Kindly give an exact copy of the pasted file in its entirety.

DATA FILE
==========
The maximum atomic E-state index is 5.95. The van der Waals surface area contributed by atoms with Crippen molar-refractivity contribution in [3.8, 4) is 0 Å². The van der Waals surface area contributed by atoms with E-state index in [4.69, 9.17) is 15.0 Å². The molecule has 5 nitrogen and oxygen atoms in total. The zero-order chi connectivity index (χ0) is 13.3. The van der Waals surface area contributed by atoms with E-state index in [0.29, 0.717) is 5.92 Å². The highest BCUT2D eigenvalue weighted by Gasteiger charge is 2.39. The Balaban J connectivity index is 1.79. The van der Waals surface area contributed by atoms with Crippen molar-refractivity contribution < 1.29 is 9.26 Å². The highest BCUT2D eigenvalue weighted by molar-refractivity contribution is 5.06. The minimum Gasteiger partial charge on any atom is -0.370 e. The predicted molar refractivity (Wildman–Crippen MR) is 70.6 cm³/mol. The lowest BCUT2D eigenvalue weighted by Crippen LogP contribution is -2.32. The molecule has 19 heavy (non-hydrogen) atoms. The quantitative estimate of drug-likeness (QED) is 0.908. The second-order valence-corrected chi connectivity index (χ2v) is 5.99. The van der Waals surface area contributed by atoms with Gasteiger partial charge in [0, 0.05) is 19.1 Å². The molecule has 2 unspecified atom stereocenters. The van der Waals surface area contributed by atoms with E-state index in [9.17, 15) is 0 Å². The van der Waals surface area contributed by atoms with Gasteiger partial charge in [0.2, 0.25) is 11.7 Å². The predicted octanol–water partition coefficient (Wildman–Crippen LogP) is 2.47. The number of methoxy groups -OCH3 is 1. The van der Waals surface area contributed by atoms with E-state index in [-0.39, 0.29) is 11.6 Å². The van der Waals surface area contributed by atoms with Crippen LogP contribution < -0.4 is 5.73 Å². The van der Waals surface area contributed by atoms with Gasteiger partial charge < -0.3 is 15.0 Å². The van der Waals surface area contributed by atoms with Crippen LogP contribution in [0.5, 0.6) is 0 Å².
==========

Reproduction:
The maximum atomic E-state index is 5.95. The van der Waals surface area contributed by atoms with Crippen molar-refractivity contribution in [3.8, 4) is 0 Å². The van der Waals surface area contributed by atoms with E-state index in [4.69, 9.17) is 15.0 Å². The molecule has 5 nitrogen and oxygen atoms in total. The zero-order chi connectivity index (χ0) is 13.3. The van der Waals surface area contributed by atoms with E-state index in [0.29, 0.717) is 5.92 Å². The highest BCUT2D eigenvalue weighted by Gasteiger charge is 2.39. The Balaban J connectivity index is 1.79. The van der Waals surface area contributed by atoms with Crippen molar-refractivity contribution < 1.29 is 9.26 Å². The highest BCUT2D eigenvalue weighted by molar-refractivity contribution is 5.06. The minimum Gasteiger partial charge on any atom is -0.370 e. The predicted molar refractivity (Wildman–Crippen MR) is 70.6 cm³/mol. The lowest BCUT2D eigenvalue weighted by Crippen LogP contribution is -2.32. The molecule has 19 heavy (non-hydrogen) atoms. The quantitative estimate of drug-likeness (QED) is 0.908. The second-order valence-corrected chi connectivity index (χ2v) is 5.99. The van der Waals surface area contributed by atoms with Gasteiger partial charge in [0, 0.05) is 19.1 Å². The molecule has 2 unspecified atom stereocenters. The van der Waals surface area contributed by atoms with E-state index in [9.17, 15) is 0 Å². The van der Waals surface area contributed by atoms with Gasteiger partial charge in [0.2, 0.25) is 11.7 Å². The predicted octanol–water partition coefficient (Wildman–Crippen LogP) is 2.47. The number of methoxy groups -OCH3 is 1. The van der Waals surface area contributed by atoms with E-state index in [-0.39, 0.29) is 11.6 Å². The van der Waals surface area contributed by atoms with Crippen LogP contribution < -0.4 is 5.73 Å². The van der Waals surface area contributed by atoms with Gasteiger partial charge < -0.3 is 15.0 Å². The van der Waals surface area contributed by atoms with Crippen LogP contribution in [0.5, 0.6) is 0 Å².